His music has tackled everything from neocolonialism to racism but Pataphysics – AKA outspoken soul hip-hop artist Patrick Marks – deems his debut album Subversive, a musical assault on Australia’s anti-terrorism laws, as a collection of his best work yet.
44 anti-terrorism laws were passed by the Australian Federal Government between 2001 and 2007 and Marks passionately opposes those he feels infringe on freedom of speech. “With Subversive, I wanted to shout out against these laws that breach civil liberties and human rights, and test boundaries as far as I could.”
With heavy subsonic beats and potent lyrics, it’s insurgent rap at its most compelling. In one of the tracks, Treason, Marks actually breaks the Australian Terrorist Legislation, an Australian first for a released song. And in One More Thing, his powerful lyrics demand accountability for those in power and vigilante justice when the system fails to do so. On this track, we hear Arundhati Roy’s words on resistance rhythmically aligned by Pasobionic (Tzu).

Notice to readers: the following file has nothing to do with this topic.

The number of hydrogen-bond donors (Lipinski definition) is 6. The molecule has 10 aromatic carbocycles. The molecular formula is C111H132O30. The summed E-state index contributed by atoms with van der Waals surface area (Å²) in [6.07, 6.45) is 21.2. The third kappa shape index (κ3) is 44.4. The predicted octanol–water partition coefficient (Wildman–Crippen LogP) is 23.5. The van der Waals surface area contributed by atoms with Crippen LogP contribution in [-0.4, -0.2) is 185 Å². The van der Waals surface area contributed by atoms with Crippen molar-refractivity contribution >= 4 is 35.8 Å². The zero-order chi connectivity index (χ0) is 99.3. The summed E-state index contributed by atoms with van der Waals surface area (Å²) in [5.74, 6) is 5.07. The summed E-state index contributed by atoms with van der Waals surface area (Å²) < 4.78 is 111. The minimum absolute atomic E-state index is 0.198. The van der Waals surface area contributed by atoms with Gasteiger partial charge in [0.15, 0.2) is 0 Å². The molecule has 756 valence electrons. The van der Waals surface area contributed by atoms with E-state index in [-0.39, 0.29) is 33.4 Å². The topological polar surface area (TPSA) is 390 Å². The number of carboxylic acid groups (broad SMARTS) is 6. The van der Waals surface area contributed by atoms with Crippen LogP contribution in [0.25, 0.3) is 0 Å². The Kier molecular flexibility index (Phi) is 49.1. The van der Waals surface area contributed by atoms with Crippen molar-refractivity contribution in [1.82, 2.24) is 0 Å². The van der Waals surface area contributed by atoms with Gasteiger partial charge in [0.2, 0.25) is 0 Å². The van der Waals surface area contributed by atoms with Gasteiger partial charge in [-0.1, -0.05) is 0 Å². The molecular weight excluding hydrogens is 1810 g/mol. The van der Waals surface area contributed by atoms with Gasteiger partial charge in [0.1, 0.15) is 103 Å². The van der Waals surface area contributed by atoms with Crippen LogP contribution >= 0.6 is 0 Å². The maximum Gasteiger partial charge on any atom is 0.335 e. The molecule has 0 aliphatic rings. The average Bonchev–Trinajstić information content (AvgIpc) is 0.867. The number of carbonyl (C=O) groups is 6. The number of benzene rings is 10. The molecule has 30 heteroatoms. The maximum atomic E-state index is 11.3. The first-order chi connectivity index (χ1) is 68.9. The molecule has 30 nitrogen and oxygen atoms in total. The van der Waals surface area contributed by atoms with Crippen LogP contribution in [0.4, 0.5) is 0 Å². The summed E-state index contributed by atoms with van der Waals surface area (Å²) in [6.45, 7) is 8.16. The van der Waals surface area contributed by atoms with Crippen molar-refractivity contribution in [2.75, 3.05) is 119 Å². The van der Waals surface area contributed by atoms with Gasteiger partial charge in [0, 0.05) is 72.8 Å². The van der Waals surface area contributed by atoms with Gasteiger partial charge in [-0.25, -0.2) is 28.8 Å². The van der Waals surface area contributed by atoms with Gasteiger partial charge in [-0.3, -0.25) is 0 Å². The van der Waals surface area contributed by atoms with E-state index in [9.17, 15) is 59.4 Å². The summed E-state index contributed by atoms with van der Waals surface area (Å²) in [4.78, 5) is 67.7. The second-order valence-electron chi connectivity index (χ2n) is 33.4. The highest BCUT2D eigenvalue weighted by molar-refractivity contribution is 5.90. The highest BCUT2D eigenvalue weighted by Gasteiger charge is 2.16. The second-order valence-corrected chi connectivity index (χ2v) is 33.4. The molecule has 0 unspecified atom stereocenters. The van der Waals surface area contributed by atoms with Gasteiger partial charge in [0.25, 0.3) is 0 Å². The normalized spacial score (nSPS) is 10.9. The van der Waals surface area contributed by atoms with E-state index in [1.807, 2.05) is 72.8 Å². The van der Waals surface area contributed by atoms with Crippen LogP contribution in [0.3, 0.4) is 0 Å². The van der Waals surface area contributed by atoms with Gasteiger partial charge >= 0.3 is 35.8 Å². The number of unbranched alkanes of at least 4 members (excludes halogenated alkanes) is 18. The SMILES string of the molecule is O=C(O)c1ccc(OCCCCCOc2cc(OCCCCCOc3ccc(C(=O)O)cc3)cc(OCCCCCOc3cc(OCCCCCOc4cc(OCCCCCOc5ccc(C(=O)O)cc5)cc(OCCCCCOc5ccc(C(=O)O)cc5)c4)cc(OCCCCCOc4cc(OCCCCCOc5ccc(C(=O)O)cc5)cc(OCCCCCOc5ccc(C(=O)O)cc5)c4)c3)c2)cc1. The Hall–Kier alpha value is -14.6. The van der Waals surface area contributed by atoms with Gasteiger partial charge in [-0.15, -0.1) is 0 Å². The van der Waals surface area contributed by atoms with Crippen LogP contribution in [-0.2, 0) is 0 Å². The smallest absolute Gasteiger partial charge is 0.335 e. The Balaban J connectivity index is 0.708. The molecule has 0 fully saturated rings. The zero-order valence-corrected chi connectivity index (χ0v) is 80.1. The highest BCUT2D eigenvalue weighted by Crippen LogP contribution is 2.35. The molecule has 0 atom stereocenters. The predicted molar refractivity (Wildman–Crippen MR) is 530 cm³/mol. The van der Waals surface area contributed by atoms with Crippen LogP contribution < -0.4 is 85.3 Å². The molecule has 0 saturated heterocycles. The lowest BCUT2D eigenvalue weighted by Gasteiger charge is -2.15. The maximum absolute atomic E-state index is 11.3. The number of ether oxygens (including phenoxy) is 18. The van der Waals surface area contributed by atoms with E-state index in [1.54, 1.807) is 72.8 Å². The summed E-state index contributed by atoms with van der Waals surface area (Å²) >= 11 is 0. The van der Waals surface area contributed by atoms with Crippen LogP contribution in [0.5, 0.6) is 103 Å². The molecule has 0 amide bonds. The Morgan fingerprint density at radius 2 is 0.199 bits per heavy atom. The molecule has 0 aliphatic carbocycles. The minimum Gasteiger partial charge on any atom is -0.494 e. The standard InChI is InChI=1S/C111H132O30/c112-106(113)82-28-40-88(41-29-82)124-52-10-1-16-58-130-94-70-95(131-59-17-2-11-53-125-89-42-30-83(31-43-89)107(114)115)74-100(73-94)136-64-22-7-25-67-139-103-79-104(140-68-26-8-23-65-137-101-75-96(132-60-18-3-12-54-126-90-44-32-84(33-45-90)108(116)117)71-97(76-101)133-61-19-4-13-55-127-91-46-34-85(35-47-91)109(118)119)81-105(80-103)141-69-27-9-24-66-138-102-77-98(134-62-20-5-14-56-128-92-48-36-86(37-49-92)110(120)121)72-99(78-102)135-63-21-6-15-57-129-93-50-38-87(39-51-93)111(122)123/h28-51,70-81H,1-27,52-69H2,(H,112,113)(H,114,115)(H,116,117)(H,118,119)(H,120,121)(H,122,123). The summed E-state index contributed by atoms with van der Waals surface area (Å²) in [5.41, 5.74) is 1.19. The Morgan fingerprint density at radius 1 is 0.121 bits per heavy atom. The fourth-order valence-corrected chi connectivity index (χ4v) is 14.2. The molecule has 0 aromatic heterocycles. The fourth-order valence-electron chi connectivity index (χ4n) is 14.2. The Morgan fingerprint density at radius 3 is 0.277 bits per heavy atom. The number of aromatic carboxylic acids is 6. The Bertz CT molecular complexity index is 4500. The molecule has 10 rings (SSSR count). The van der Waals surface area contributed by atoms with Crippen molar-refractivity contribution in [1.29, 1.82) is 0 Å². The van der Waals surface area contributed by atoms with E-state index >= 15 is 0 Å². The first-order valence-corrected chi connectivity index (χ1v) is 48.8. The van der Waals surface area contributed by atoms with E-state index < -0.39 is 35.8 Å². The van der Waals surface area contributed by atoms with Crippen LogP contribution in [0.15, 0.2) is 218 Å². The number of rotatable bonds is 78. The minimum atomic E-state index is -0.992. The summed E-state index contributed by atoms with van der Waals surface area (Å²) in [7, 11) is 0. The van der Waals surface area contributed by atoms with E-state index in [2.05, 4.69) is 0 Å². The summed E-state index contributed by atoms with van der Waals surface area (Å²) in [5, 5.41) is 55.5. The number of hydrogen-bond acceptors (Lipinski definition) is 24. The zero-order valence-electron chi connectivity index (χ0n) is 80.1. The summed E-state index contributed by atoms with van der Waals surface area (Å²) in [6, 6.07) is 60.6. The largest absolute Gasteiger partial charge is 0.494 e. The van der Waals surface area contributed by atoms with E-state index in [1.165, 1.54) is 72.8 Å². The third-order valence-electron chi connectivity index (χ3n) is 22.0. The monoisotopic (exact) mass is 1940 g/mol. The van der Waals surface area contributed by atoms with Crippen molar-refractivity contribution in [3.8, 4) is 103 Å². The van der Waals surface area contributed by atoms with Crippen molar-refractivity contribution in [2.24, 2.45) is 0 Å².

So determined was Marks to do his protest justice, he spent seven years perfecting Subversive, which he describes as “hip-hop with soul, at times with a post-bop edge”. It also features his trademark trumpet, creating a highly unique sound compared to other rappers on the scene.
Marks wrote, produced, recorded and mixed the entire album himself, with cameos by hip-hop royalty such as Rob Swift and Stic.Man (Dead Prez). “It’s rare to have artists of this calibre be interested in collaborating on an independent album. I feel very honoured.” Marks says New York legend Swift collaborated with him on Cause It, the track he nominates as his “standout” on the album. “The turntable mastery of Swift on this song is just awe inspiring.”